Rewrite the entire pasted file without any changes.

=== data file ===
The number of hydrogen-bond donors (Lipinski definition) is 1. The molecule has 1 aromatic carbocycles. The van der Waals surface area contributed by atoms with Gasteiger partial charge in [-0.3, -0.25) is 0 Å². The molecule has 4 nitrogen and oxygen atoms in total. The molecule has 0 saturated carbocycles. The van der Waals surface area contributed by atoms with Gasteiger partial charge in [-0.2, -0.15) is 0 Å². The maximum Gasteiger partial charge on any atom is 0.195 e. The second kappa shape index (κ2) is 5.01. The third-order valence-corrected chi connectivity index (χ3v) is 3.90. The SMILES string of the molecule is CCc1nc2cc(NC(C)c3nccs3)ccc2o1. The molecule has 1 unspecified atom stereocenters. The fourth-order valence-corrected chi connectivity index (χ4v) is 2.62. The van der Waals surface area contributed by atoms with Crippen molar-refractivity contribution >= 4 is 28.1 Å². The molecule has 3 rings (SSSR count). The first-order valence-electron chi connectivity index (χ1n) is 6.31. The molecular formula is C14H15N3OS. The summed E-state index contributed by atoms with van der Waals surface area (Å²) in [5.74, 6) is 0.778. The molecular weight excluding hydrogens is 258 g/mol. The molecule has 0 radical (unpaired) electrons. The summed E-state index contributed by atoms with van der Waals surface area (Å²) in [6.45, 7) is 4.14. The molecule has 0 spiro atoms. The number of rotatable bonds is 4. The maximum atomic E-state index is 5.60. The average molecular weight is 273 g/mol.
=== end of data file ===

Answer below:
The number of hydrogen-bond donors (Lipinski definition) is 1. The molecule has 1 aromatic carbocycles. The van der Waals surface area contributed by atoms with Gasteiger partial charge in [-0.3, -0.25) is 0 Å². The molecule has 4 nitrogen and oxygen atoms in total. The molecule has 0 saturated carbocycles. The van der Waals surface area contributed by atoms with Gasteiger partial charge in [-0.2, -0.15) is 0 Å². The maximum Gasteiger partial charge on any atom is 0.195 e. The second kappa shape index (κ2) is 5.01. The third-order valence-corrected chi connectivity index (χ3v) is 3.90. The SMILES string of the molecule is CCc1nc2cc(NC(C)c3nccs3)ccc2o1. The molecule has 1 unspecified atom stereocenters. The fourth-order valence-corrected chi connectivity index (χ4v) is 2.62. The van der Waals surface area contributed by atoms with Crippen molar-refractivity contribution >= 4 is 28.1 Å². The molecule has 3 rings (SSSR count). The first-order valence-electron chi connectivity index (χ1n) is 6.31. The molecular formula is C14H15N3OS. The summed E-state index contributed by atoms with van der Waals surface area (Å²) in [5.74, 6) is 0.778. The molecular weight excluding hydrogens is 258 g/mol. The molecule has 0 radical (unpaired) electrons. The summed E-state index contributed by atoms with van der Waals surface area (Å²) in [6.45, 7) is 4.14. The molecule has 0 spiro atoms. The number of rotatable bonds is 4. The maximum atomic E-state index is 5.60. The average molecular weight is 273 g/mol.